I'll bet that, like me, you are or will be dismayed by the thought of a noted "Shakespeare Festival" (in progressive Oregon, as it happens) "updating" the poet's language. I suspect that, like me, you will think it would be better for audiences to familiarize themselves with language and references before seeing the play. Let's not hear someone say "Too busy!" Carve some time out from your social media and so on and you will find the time if you try to.

DN 1 Oct 19



Edited 2 time(s). Last edit at 1 Oct 19 | 03:12PM by Dale Nelson.

Re: Machen's Hieroglyphics
Posted by: Dale Nelson (IP Logged)
Date: 1 October, 2019 03:02PM
Here is something, Knygatin and anyone else interested, that I think has affinities with Machen's eventual notions. I omit that Russian author's name; he was implicated in some detestable policies. But without endorsing every word, I think he says here something worth considering as we move towards Hieroglyphics.

----Only fools have clear conceptions of everything. The most cherished ideas of the human mind are found in the depths and in twilight: around these confused ideas which we cannot classify revolve clear thoughts, extending, developing, and becoming elevated. If this deeper mental plane were to be taken away, there would remain but geometricians and intelligent animals; even the exact sciences would lose their present grandeur, which depends upon a hidden correlation with eternal truths, of which we can catch a glimpse only at rare moments. Mystery is the most precious possession of mankind. Not in vain did Plato teach that all below is but a weak image of the order reigning above. It may be, indeed, that the grandest function of the loveliness we see is the awakening of desire for a higher loveliness we see not; and that the enchantment of great poets springs less from the pictures they paint than form the distant echoes they awaken from the invisible world."----



Edited 1 time(s). Last edit at 1 Oct 19 | 03:12PM by Dale Nelson.

Re: Machen's Hieroglyphics
Posted by: Dale Nelson (IP Logged)
Date: 1 October, 2019 03:09PM
We should take careful note of the fact that Machen associates the Recluse with Coleridge.

Coleridge needs to be better known by readers of weird fiction, of which genre he was certainly a founder (in "Christabel," "The Rime of the Ancient Mariner," etc.).

He became one of the Tory Romantics, the greatest of them, as opposed to the Romantic radicals such as Blake and Shelley and folk such as Hazlitt. I suppose Thomas de Quincey was another of the Tory Romantics, also Robert Southey, disdained by today's literary establishment, but at the least a very good letter writer! If I may digress to share a specimen or two -- If you’re a book accumulator, you’ll feel that Southey was one of us. He moved to Keswick and unpacked his abundant books: “I can scarcely find stepping places through the labyrinth, from one end of the room to the other. Like Pharaoh’s frogs, they have found their way everywhere, even into the bedchambers.”

Years after he settled in Keswick, he visited Netherhall, “a strange old house.” He told a correspondent an anecdote about the place. A former owner, finding his hall lacked room for statues and altars of Roman gods [that had been] discovered in the area, “instead of building a room for their reception, appropriated to their use (I must tell the story) a certain apartment in the garden, which I must not further describe than by saying it was the oddest place in the world for a museum. And thither, with the imperturbable serenity of an antiquarian, he used to conduct his guests, and explain the inscriptions to them.” However, one time a noted researcher and his draughtsman assistant visited, and were so delighted with the Pantheon, that they stayed in the said structure throughout the day except for meals. “A watch was kept at the windows, but in vain. The children were dispatched to look in from time to time, even that hint was disregarded; Lysons and the draughtsman went on with their work.”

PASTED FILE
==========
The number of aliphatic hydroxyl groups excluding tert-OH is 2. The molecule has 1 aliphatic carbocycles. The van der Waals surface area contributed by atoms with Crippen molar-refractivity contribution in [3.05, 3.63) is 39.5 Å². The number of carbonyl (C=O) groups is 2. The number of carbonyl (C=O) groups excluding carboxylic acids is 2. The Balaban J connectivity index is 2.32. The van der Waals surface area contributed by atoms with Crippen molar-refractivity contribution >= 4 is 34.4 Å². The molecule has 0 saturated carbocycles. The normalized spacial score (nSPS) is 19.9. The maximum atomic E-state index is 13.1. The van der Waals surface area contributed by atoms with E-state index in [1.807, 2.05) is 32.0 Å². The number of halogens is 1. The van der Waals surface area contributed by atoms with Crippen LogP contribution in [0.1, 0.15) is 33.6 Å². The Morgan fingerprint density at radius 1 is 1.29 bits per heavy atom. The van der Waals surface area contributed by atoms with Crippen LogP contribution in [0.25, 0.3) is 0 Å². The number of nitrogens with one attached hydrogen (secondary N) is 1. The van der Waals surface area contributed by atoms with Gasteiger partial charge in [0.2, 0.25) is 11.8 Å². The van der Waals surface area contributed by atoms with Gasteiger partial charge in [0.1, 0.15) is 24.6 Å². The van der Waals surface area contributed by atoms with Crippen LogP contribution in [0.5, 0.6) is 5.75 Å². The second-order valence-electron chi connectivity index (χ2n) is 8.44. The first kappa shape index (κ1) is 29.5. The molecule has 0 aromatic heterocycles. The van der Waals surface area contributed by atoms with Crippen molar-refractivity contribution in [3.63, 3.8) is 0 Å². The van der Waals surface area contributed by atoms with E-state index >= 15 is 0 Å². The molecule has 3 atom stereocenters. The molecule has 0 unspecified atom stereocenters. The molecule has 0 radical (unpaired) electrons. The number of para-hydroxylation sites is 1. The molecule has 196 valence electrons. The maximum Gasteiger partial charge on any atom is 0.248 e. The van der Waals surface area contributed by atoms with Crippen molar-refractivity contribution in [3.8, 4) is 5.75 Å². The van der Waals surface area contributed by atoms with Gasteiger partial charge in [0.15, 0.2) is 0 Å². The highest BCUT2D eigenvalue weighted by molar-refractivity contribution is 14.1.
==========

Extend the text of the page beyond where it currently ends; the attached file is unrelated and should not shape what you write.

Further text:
Re: Machen's Hieroglyphics
Posted by: Sawfish (IP Logged)
Date: 1 October, 2019 03:22PM
Knygatin Wrote:
-------------------------------------------------------
> The subtitle of Hieroglyphics is A Note Upon
> Ecstasy in Literature.
>
> THIS is ecstasy, if you ask me:
> "... the house had been built in the early
> eighteenth century, and had been altered and added
> to at various periods, with a final "doing up" for
> the comparative luxury of someone in the 'tens or
> 'twenties; there were, I think, twenty rooms in
> it, and my friend used to declare that when a new
> servant came she spent many months in finding her
> way in the complicated maze of stairs and
> passages, and that the landlady even was now and
> then at fault. ..."
>
> And this, to extreme degree:
> "... the room in which we sat was hung with flock
> paper, of a deep and heavy crimson colour, and
> even on bright summer evenings the crimson looked
> almost black, ..."
>
> And it is decadent. Especially that wallpaper.
> (Surely, no one settles their walls like that
> today? - And how we are missing out! Right?) Are
> "ecstasy" and "decadence" kindred terms somehow?
> For some persons? What really is the attraction of
> decadence? Is it something highly evocative only
> for those of us rare dreamers who prefer our past
> and own roots over artificial modernity?

This is an intriguing point.

To me, to this point, I've found that the "pull" of decadence, as expressed in art, is the most subtle and most intoxicating when the medium is visual. To me, Klimt is perhaps the most effective, with Lautrec and Beardsley right up there.